One of the key elements common to modern journalism, blogging, and political activism is the need to maintain a state of perpetual outrage over trivial matters. Since the election, we liberals have let our outrage slip. Meanwhile, the conservatives are well into the war on Christmas season--the most outraged time of year for them. Those who aren't as deeply motivated by public symbols can still get outraged by a children's movie daring to support a well established scientific theory. We're falling behind. We cannot have an outrage gap.
On Tuesday's Rush Limbaugh Show, the loud-mouthed drug-addict's guest host Roger Hedgecock decided to become outraged over a news program daring to say what everyone already knows, NBC's decision to call the civil war in Iraq a "civil war".
It's now a civil war. Boy, I'm glad we've clarified that. Let's see. Did they call Bosnia and Kosovo a civil war? Huh?
Why, yes, I believe they did. I'm not sure what the point of that is supposed to be.
Did they -- did they call what's going on -- and by the way, the murder rate -- whatever you hear, whenever you hear a story about Baghdad about blowing up, about -- you know, today two car bombs went off in the entire country. The murder rate in Baghdad, the people being killed in Baghdad, is lower than the murder rate of Washington, D.C. Is Washington, D.C., in a civil war? NBC has not called it, so I dare not say.
Let's go back to that claim about the murder rate in Baghdad. According to "estimates from the Brookings Institution's Iraq Indexes from January 30 and November 27 indicate that about 13,300 Iraqi civilians were killed in Baghdad by violence in 2006 through October 15." According to the FBI, Washington, DC had 195 murders in 2005. The entire United States had 16,692 murders in 2005. That means there is a very good chance that the city of Baghdad will have slightly more violent killings this year than the total number of muders in the entire United States last year. Let clarify for those who are hopelessly innumerate, like Mr. Hedgecock (by unlike any of my readers). This does not mean living in Baghdad is just about as safe as the US. The population of Baghdad is around five and a half million and shrinking. The population of the US is around three hundred million and growing. If you live in Baghdad you are fifty-four times more likely to die a violent death this year than if you live in the United States, even if you live in Washington.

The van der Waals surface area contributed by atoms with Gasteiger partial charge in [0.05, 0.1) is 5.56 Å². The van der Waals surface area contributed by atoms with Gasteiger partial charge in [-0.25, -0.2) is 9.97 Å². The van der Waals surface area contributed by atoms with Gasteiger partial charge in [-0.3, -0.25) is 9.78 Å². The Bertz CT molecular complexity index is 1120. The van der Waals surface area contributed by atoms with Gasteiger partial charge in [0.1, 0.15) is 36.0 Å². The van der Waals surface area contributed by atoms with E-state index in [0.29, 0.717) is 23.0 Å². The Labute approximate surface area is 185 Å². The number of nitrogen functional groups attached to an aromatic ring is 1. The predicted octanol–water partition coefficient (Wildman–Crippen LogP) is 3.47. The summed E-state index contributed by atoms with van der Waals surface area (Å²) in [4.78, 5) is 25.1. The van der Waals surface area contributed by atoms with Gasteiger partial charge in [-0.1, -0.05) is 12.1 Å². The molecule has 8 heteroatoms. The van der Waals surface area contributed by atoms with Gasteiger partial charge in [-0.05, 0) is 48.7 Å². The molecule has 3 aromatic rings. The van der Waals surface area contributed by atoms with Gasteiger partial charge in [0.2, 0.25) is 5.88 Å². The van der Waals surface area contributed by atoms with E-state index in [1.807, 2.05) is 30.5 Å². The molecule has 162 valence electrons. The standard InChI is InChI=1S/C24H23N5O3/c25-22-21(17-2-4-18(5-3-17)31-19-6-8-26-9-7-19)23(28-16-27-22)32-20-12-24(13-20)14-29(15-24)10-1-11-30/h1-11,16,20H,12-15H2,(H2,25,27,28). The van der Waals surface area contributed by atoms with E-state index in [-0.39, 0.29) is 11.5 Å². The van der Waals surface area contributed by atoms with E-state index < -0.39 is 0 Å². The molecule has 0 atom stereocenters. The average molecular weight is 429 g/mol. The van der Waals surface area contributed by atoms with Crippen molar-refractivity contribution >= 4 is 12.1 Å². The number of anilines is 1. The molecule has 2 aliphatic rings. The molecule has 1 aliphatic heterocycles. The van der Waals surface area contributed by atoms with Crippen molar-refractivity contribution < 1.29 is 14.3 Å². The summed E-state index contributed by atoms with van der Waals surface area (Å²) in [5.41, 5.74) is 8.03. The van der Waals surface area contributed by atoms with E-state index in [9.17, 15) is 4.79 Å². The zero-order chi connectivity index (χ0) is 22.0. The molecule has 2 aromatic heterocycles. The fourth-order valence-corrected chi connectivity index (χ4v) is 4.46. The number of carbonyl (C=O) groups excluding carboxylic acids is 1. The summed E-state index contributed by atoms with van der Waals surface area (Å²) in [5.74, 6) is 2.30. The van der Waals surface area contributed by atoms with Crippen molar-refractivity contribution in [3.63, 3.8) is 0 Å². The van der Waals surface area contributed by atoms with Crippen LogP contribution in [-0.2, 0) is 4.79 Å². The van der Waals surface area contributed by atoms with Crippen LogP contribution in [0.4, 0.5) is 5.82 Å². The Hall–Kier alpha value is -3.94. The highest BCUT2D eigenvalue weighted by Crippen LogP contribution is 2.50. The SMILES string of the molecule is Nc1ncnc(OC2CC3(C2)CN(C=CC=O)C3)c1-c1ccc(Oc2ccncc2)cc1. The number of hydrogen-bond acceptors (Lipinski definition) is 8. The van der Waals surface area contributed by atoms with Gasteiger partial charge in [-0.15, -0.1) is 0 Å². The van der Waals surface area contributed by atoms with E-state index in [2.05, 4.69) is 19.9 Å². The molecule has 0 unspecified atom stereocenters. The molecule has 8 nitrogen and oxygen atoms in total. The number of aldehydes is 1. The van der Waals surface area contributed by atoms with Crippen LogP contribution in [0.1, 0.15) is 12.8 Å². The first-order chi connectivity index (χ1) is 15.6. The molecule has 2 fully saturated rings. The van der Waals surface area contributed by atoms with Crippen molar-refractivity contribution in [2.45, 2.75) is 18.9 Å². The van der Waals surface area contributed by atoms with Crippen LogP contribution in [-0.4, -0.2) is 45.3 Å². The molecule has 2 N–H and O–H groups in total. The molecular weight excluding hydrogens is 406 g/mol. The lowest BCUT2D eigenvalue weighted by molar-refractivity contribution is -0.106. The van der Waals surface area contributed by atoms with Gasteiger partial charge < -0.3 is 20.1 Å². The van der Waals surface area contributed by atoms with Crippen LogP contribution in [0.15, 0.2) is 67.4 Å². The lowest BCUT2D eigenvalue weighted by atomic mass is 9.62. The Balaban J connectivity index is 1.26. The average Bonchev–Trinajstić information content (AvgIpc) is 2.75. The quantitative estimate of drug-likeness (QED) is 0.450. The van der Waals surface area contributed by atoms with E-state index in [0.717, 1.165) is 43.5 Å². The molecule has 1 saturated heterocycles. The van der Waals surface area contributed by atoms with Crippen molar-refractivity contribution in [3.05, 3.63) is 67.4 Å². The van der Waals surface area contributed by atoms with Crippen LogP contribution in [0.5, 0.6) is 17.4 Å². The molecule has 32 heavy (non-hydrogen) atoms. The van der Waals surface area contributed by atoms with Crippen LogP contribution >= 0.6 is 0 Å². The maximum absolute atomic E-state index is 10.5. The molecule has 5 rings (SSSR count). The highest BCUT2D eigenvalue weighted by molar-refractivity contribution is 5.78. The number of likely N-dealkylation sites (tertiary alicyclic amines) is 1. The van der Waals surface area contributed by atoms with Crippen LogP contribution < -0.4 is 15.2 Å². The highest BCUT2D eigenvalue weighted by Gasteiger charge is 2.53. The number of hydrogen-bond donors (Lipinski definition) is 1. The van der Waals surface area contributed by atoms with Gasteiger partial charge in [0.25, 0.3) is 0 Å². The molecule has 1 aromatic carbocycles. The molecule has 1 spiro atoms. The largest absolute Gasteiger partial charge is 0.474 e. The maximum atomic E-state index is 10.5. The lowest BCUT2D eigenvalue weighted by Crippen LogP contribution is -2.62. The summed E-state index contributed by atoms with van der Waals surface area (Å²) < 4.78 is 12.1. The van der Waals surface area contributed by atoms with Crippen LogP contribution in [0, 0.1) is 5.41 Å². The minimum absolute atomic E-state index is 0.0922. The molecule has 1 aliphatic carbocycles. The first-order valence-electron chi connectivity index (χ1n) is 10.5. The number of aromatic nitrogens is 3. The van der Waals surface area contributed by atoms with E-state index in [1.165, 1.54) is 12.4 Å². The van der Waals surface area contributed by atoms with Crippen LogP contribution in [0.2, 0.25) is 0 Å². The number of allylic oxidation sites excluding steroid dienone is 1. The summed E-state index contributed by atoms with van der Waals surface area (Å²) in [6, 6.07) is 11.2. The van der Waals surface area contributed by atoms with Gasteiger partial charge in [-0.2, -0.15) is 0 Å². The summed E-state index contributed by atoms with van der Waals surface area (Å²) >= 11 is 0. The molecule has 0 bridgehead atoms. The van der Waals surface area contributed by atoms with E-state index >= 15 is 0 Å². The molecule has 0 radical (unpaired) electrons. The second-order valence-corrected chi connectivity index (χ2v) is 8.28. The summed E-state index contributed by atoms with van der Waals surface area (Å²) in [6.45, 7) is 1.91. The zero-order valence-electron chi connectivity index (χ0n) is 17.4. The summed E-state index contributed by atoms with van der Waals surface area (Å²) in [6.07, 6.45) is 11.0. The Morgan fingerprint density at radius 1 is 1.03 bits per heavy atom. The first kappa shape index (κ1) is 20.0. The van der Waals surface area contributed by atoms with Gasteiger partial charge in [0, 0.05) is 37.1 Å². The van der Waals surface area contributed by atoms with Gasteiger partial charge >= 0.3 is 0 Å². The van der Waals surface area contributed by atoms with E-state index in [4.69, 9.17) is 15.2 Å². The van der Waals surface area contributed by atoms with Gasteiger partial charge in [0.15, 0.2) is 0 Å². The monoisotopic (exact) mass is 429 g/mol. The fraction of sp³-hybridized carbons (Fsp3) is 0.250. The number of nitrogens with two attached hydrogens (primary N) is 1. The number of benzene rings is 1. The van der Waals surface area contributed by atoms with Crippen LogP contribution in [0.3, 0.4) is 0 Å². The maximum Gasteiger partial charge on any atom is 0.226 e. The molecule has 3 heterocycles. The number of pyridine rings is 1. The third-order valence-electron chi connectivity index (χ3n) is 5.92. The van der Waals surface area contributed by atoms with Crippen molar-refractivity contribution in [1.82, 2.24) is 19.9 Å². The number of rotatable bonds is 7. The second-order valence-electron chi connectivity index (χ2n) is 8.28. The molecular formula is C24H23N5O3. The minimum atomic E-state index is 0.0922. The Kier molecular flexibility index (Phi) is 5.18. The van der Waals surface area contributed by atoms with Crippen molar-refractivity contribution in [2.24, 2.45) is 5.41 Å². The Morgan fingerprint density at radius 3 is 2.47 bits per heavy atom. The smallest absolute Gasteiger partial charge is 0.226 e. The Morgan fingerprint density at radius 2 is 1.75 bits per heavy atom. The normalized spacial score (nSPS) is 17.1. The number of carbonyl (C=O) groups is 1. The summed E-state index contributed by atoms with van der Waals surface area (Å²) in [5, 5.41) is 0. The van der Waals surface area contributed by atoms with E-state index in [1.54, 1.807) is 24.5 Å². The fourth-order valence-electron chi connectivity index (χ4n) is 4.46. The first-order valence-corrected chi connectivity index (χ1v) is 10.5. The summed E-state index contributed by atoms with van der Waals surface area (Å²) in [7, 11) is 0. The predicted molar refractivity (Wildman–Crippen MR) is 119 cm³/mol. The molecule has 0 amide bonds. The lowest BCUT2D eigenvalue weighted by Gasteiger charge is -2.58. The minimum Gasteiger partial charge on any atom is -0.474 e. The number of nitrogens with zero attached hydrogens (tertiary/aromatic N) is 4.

Hedgecock's misrepresentation of the facts (a nice way of saying "lying") is, well, outrageous.